The following writing considers the theory of Dietmut Niedecken and her psychoanalytic work exploring the primal scene and symbol formation.
Interpreting the Psychic Material
Alfred Lorenzer thinks that the traumatic experience consists of an “intolerable situation” that is available in phantasy being realized (1965, p. 693). If we consider what is being suggested is an “intolerable situation” represented in the fabric of the psyche that is generally dissolved in the fabric and only brought to bear when it is activated by a traumatic irruption, we can then make a connection with its connection to psychosis.
In considering potentially traumatic influences in early childhood, the primal scene was in focus in early psychoanalytic writings. The child is subjected to such an experience, to excitations that are overwhelming and therefore may have a traumatic impact. Freud thought the traumatic event of the primal scene was due to the child’s witnessing the parents’ act of intercourse. But some psychoanalysts believe the “primal scene” isn’t so much connected to witnessing the parents’ act of sexual intercourse as much as it is connected to how the parents treat one another in response to each other’s needs (e.g., in a loving and respectful way or in violent altercation and aggression). When aggressive arguments and physical fights are witnessed by the child, the child may experience traumatic side effects to the excitations that create cortical arousal and these excitations may be overwhelming for the child to process, and as a result, the child may have a hard time processing the event. This is most certainly connected with dissociative states and this becomes the difference between knowing and not knowing the trauma. Melanie Klein takes early phantasy formations as the “combined parent figure” and this combined parent figure is a particularly anxiety-inducing, fusional-destructive representation from the early stages of the Oedipus complex. The primal scene phantasy comes into being on the basis of projections of fear of abandonment, envy, and hatred that the child feels with regard to the parents’ sexual relationship from which he is excluded. Laplanche (2004) considered the primal scene the product of both the result of an event and a phantasy as the child works out the enigmatic message proceeding from the adults. In addition, according to Laplanche the phantasy is not arbitrary but an outcome of the child’s cultural environment which makes available to him for the translation of the enigmatic message of the primal scene some “general cultural . . . narrative schemata” (2004, P.908) These serve the binding and symbolization of the traumatizing enigmatic messages.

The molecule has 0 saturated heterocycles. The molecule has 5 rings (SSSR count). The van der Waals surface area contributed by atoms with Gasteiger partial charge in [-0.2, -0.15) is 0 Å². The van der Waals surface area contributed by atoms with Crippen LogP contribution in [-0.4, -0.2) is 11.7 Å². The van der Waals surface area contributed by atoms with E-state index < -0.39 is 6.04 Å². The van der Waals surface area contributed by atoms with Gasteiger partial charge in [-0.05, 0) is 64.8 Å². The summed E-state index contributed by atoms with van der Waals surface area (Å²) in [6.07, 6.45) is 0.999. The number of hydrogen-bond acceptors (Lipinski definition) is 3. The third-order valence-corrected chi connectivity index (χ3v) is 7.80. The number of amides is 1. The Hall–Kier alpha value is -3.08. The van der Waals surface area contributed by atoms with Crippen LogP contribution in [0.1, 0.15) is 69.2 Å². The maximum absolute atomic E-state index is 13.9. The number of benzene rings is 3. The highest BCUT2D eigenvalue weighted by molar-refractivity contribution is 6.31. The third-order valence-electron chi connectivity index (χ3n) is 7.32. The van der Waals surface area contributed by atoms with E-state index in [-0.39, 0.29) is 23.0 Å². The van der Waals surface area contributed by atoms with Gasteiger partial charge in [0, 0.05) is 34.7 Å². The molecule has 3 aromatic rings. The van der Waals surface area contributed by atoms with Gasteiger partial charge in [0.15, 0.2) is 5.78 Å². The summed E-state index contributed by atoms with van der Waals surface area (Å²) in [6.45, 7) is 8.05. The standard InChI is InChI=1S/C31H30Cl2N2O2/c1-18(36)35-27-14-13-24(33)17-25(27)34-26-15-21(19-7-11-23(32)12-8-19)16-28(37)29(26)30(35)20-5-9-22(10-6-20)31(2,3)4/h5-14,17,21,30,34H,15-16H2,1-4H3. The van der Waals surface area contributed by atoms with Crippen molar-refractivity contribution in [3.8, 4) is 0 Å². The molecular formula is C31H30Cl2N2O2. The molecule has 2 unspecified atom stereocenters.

Many psychoanalysts have asked the question, “Why war?” And the answer to that question is, “War is how some children work out the enigmatic message of the primal scene (Mitzlaff and Niedecken, 2013, p. 87).” We see these enigmatic messages being played out all the time in child’s play when children will come together and play war-games. A very common game played when I was little was “Cops and Robbers.” In the war-games played by young children (mostly boys), one can observe the obvious encoding of the actions that make up the primal scene into male-sexual and female-sexual stereotypes, and the war scene itself is made up of the props and objects the child recognizes from television and computer games. As part of the primal scene symbolization what is acted out in the child’s game of war is a phallic-aggressive attack. Thus, the enigmatic message of the primal scene is in play here. In the journal paper The Primal Scene and Symbol Formation, Deitmut Niedecken writes:
“We can postulate that the children playing war have already developed a primal scene phantasy in which they assume the place of witnesses of excited events taking place between the parents. In playing, they are concerned now with further translating for themselves the enigmatic message of the primal scene. They are falling back on the metaphor of the war game, which operates as a cultural “translation aid (Laplanche, 2004, p. 908)”
Thus, there is a structure-forming aspect of the primal scene phantasy. Britton develops a concept called “The missing link” which positions a third person within the triangular space of the primal scene. This triangular space is bound by three persons of the Oedipal situation and all their potential relationships. This structure-forming space includes the possibility of being a participant in a relationship and observed by a third person as well as being an observer of a relationship between two people (Britton, 1989, p. 85).
Niedecken has shown when a child works out the exclusion from the primal scene the possibility of the “I think” position is made available and the protagonists of the primal scene are represented in grammar as “subject” and “object” and the relationship between them is governed by the predicate “Father-Subject has a Mother-Object.” I believe her German translates into a possessive form, as in “Father-Subject possess a Mama-Object.” That is, the father possesses the mother and the child is excluded from the sexual relationship.